Magnification and Display Settings on the iPhone
Hi! Back to “Sue fumbles along with her new iPhone.” I decided I would move on to tackling the accessibility features.
Where are the accessibility features in an iPhone?
To begin with, accessibility is in your settings folder. This is the little gear icon. If you have set up Siri, she can open it for you. Just say “Hey, Siri! Open settings.”
- Go to "General"
- Click "Accessibility" and you will see all of the features I plan to cover
So far, the only accessibility feature I know Siri can open is VoiceOver. This is probably because VoiceOver is for people with serious vision loss. VoiceOver will tell you what icon you have your finger on. “Hey, Siri, turn on VoiceOver” will start it. “Hey, Siri, turn off VoiceOver” will turn it off.
I just met a light-perception only person who loves VoiceOver. It is the way he is able to use his iPhone. Since I still have a lot of vision, I don’t care for it. The voice on my new iPhone is better than the voices on my old tablets. To me, those voices for VoiceOver always sounded like a chipmunk on speed. Not that I would insinuate Simon, Theodore, or Alvin ever had a substance abuse problem.
The next one on the list is Zoom. You are given a choice of window zoom or full-screen zoom. Window zoom gives you a “magnifying glass" that you can move around the screen and magnify certain parts of what is there. Full-screen zoom magnifies everything.
A problem with any full-screen zoom is things “fall off" the edges. You can recenter the screen by using three fingers to move things around in iPhone full-screen zoom but first, you have to be aware you are “missing” something. Remembering to look beyond the limits of my screen can be a problem for me.
Zoom controller can be placed on your screen. It is a circle within a square, within a diamond, within a circle. Once you have full-screen zoom set up, you can double-tap zoom controller to enlarge or alternately reduce everything.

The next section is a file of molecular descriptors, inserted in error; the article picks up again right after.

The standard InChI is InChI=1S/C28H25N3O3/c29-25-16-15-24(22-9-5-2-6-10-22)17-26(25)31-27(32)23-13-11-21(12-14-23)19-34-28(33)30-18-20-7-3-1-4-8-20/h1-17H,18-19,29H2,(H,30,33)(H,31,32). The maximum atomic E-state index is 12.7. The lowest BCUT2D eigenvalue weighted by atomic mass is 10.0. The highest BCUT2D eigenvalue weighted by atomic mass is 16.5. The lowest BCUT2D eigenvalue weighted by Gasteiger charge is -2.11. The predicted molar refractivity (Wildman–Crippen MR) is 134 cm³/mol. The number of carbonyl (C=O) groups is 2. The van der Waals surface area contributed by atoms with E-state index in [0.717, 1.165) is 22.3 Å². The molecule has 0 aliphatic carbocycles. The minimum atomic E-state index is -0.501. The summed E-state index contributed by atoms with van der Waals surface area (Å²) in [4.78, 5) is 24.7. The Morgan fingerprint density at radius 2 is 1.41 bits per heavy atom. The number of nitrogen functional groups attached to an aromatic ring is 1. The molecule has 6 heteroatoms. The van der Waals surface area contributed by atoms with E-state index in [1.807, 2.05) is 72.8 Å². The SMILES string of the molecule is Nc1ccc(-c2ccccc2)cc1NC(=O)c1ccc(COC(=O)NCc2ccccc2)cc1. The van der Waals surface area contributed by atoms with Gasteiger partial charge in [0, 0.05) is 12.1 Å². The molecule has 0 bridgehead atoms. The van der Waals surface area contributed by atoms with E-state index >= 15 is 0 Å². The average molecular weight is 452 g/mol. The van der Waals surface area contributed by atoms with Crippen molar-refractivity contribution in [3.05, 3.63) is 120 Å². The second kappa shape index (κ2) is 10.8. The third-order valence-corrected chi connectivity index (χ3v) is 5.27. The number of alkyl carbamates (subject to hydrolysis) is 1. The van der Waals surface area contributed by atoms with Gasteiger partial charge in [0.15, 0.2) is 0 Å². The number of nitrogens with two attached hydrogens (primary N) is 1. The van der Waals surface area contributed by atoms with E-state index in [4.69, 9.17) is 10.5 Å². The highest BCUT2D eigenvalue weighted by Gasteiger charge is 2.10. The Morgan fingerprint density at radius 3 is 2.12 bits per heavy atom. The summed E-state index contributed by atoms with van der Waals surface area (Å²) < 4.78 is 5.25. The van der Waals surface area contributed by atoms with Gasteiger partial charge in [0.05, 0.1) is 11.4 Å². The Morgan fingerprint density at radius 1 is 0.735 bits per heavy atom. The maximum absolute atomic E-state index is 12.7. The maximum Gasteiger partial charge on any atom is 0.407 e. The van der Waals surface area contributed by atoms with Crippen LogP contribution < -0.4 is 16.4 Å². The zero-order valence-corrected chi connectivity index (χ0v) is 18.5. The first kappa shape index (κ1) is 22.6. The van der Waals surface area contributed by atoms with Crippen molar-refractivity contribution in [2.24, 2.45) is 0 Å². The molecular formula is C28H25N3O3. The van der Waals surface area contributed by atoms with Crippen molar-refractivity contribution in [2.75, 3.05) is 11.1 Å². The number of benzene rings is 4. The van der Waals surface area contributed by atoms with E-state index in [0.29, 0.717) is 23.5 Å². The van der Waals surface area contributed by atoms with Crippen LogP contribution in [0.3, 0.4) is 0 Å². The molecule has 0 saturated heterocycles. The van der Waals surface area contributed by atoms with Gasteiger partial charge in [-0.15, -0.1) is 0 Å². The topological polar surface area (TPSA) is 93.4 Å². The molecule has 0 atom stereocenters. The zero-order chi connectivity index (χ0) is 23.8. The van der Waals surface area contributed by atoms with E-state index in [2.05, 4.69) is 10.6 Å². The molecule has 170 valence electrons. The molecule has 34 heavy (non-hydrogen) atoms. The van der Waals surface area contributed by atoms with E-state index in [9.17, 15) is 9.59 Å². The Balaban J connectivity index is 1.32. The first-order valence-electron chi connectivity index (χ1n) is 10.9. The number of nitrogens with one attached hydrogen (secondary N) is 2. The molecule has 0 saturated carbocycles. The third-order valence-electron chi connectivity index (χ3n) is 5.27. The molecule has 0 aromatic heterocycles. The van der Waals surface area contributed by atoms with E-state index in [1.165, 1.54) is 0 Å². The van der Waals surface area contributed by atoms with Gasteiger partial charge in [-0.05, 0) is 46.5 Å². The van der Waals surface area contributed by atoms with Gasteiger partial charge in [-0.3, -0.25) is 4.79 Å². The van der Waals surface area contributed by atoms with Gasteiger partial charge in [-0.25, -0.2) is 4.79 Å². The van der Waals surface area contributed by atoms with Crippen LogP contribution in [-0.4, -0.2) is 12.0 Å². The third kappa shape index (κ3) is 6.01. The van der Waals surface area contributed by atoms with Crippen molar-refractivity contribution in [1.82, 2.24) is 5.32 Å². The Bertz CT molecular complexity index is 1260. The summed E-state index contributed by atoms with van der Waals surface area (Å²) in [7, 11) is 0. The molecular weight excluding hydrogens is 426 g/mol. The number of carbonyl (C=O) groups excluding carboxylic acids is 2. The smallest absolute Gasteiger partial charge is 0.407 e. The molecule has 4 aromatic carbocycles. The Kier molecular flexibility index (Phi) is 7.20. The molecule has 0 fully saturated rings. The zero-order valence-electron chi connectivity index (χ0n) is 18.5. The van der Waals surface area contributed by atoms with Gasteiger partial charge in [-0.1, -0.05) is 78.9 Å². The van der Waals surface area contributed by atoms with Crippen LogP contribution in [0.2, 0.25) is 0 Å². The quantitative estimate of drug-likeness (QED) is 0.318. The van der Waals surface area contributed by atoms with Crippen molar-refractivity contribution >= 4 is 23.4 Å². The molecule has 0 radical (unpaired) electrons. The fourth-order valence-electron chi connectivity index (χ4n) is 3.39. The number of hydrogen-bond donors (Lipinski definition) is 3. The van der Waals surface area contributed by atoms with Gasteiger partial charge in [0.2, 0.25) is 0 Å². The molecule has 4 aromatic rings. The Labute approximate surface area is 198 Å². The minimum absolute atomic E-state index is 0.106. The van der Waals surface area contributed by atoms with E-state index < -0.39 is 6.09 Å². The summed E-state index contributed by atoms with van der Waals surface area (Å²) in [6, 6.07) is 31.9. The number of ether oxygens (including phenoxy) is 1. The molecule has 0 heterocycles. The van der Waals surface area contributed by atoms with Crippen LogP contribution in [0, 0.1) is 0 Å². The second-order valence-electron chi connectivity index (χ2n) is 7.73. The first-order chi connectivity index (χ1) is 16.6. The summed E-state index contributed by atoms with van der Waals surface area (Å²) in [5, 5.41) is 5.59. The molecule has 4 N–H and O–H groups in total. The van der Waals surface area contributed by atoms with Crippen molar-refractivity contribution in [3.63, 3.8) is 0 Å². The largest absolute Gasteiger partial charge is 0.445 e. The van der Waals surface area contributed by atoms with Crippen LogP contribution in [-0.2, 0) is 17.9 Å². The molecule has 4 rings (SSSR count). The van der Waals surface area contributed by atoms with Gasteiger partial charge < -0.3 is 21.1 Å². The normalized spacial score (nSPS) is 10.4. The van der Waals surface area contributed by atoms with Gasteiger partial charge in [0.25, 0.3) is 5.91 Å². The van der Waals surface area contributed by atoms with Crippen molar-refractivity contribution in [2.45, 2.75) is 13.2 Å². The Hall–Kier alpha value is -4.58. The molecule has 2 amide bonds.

Gee, I am learning a lot here! Hope you are, too.
Next on the list is magnifiers. You can magnify what you want to look at by turning on magnify and then going to your camera. If you then tap on the zoom controller, you can magnify what you want to look at in your environment. Saves hauling several different magnifiers along with you.
Display Accommodations have something to do with color vision and maybe contrast. Invert colors automatically disables True Tone and Night Shift. Whatever they are. Hold on...True Tone is intended to make the colors on your display more natural. Night shift shifts the colors on the display towards the yellow and away from the blue. The apparent reason is to reduce the amount of blue light consumers are exposed to.
Other features in this section include Color Filters, Auto-Brightness and Reduce White Point. I do not have a clue how any of these are helpful to those of us with visual impairment but if you feel like playing around with them, write to us and let you know what you discovered.
That is about it for now. Next up is the Speech accommodation. Is that OCR, optical character recognition? Dunno. Come on back and we can learn things together!
Have you visited our new sister site, ChronicDryEye.net?